The NCAA doled out punishment to the Notre Dame football program in late November, turning the Fighting Irish into the Frying Irish.

The governing body determined that a "former student athletic trainer committed academic misconduct by doing substantial course work for two players and impermissibly helped six others."

Twenty-one wins from the 2012-13 seasons, including a 12-0 streak that put the Irish in the national title game, must now be vacated as part of the leprechaun lambasting.

Bad enough, but what's really bothersome is the reaction from head coach Brian Kelly, who before the 2016 Fiesta Bowl referred to himself as the CEO of the football program.

Immediately following the announcement, the chief executive had this to say when asked how much culpability he felt for the latest Notre Dame disaster on his watch:

"Zero. None. Absolutely none."

Kelly's stance is that rogue, dubious characters perpetrated wrongdoing without his knowledge. He further went on to blast the NCAA for the overly harsh penalty.

He pulled the oldest play out of the playbook: adhering to a victim mentality.

But this wasn't a scared 21-year-old intern. This was the CEO of a vaunted organization.

So my question is this:

Is this how a leader should act in times of adversity?

I will grant you that the NCAA can be a wildly inconsistent beast.

I will accept that Kelly may not have known about the incident in the least.

But what I struggle with is the stance of zero responsibility and accountability from the undisputed leader of an organization.

It makes it very difficult for an organization to move forward when its leader won't lean forward.

Even if it means personal pain.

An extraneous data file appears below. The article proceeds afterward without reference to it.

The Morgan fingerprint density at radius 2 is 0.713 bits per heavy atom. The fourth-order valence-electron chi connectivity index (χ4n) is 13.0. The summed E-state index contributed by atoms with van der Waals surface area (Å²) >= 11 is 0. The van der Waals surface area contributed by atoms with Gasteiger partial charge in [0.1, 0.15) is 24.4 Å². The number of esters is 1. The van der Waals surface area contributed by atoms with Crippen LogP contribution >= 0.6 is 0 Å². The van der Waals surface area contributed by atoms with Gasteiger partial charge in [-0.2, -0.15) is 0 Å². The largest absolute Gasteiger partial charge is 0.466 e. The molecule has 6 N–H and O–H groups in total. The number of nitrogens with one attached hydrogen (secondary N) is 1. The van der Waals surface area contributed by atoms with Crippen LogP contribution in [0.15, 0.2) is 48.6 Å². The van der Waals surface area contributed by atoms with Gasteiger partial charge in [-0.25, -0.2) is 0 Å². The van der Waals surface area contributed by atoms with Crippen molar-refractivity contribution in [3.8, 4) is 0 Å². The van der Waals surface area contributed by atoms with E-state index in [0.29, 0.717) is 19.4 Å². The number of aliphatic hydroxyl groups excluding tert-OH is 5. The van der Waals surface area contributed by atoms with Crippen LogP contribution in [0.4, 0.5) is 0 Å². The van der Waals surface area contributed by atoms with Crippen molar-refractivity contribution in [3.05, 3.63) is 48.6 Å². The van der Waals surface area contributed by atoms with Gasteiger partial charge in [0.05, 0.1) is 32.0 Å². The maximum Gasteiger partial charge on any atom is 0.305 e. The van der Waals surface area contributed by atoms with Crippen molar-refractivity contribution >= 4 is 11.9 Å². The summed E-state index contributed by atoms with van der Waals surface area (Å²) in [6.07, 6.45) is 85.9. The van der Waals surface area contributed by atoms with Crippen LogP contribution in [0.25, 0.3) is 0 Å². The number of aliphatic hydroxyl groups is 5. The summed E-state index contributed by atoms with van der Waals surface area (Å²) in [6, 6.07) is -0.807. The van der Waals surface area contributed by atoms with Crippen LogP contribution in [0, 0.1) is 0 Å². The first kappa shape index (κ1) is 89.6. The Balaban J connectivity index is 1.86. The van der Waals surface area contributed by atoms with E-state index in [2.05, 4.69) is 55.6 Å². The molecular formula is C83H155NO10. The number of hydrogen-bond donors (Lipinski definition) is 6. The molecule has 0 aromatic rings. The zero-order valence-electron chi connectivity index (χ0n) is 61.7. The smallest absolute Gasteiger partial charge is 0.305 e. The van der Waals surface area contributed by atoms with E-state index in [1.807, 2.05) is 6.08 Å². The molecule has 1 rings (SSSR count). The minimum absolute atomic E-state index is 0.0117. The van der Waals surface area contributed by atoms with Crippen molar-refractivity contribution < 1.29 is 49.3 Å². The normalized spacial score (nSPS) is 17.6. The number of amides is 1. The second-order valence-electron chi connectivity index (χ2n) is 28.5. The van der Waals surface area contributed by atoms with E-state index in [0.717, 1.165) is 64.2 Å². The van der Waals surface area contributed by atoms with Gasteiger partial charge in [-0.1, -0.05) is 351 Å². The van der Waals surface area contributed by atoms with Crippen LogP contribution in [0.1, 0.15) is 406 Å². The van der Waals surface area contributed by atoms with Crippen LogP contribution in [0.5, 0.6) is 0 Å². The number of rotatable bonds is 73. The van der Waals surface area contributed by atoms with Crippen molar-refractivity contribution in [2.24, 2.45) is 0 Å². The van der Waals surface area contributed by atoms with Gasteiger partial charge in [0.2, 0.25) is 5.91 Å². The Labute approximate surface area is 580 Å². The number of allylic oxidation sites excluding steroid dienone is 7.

There are times when a leader must, without hesitation, shoulder the burden so that energy can be spent on healing, reparation, and improvement versus finger pointing.

Self-preservation should be nowhere in sight in times of adversity. Period.

Easier said then done though, right? When faced with extreme circumstances, even the best of us would buckle.


But I've used a technique in my tenure as a Procter & Gamble leader to help prevent this very scenario from materializing.

It's what I call an Adversity Manifesto.

We've all seen the one-page documents handed out by new leaders that describe who they are and what's important to them (think "My 10 Principles of Leadership" kind of thing).

Less common is putting in writing for the troops how they can expect you to behave in times of adversity. It's an open book overture of accountability that says, "This is how I will act in times of adversity. Hold me accountable to these behaviors."

It sends a powerful message of what to expect when things get sideways, and highly incentivizes accountable behavior from the leader before it's ever needed.

Here's the Adversity Manifesto I've shared with my teams:

In Times of Adversity:

* I will be the eye of the storm. A calm, cool, collected leader is a beacon. I'll never forget how many take cues from me.

* I realize adversity reveals true character. I will leverage it as a time to show mine. I know it's one of the most lasting impressions I can leave.

* I will drive out fear and take accountability. Job number one is to steer the ship back on course. There will be time later to constructively learn from who did/didn't do what.

* I will assemble a small, nimble coalition of experts for broad problem solving but quick action. I will roll up my sleeves, flow to the work, and over-communicate.

* I will pull on the chain of command for help. Chains exist to provide added strength in times of need. That's why it's not called a "thread of command."

Could Brian Kelly have benefited from having one of these in place for himself?

Could you?